COVID-19-measures, daily laborers and their nutrition│Analysis by Michael Hauser

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Containing COVID-19 is indispensable. But without social safety nets, the effects on daily laborer in Africa could be disastrous.

Drive along any major road connecting an African city with the hinterland early in the morning before sunrise. Each city has its distinct character; it looks, feels and smells unique. Each comes with its own beauty at that time of the day. But there is one thing many cities have in common: Women and men queue at bus stations. They travel by foot. They ride bicycles or motorbikes towards town. Thousands of people streaming from the city boundaries, informal settlements and townships to the industrial areas, downtown and residential areas in the pre-dawn hours. Regardless of whether you are in Harare, Johannesburg or Nairobi, many of those you encounter are moving towards their workplaces – factories, restaurants, petrol stations, construction sites or someone’s home. And many of those who commute are daily laborers. In case of a total lockdown in response to COVID-19 in these cities, none of them will get to work. This would not only severely impact the laborers and their families, it would inhibit the ability of the city to function at all.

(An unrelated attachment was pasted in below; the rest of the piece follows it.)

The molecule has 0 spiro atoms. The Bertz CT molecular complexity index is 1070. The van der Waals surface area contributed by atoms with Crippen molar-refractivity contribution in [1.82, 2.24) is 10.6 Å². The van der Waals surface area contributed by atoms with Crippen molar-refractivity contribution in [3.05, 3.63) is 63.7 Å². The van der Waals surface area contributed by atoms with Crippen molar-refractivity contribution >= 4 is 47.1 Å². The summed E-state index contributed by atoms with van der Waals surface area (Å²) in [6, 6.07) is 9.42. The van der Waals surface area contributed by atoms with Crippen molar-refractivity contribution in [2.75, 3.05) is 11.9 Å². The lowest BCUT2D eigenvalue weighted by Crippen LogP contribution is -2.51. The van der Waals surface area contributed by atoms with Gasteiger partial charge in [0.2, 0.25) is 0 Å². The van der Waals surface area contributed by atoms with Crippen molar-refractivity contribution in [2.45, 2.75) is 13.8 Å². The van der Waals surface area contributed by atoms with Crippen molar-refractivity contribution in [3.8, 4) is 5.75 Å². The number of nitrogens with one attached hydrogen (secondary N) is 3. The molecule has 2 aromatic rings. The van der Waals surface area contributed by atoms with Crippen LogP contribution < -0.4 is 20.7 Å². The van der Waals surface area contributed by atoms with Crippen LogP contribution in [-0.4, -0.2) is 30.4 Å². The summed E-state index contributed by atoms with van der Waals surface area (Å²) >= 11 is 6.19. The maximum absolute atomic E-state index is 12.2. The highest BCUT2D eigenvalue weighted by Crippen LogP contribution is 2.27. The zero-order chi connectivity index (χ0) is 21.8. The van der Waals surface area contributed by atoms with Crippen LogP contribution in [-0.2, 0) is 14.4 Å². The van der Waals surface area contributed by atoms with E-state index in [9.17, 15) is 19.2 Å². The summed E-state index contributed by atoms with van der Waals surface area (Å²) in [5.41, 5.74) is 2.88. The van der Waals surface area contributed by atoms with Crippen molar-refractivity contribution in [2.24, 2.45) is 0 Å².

But the potential impact of a COVID-19-related shutdown on day laborers differs by country. One important factor is the ratio of farm to non-farm income. In Africa, some 58% of the employment is generated through agriculture, though this share is declining. Even so, in some parts of the continent the share of people in agriculture is still above 70% (Mozambique, Tanzania, Ethiopia, Niger). On the other hand, in South Africa, for example, agriculture will generate less than 9% of employment by 2023. As a rule of thumb, the less the share of the population employed in agriculture, the higher the likelihood that people walk to work – like those you see in the early morning in cities. Many of the daily laborers work under informal employment arrangements: They are unprotected by labour laws and employment acts and without social protection, such as sick leaves, health insurance, unemployment benefits or pensions. When public water supply goes down, they must organize themselves.

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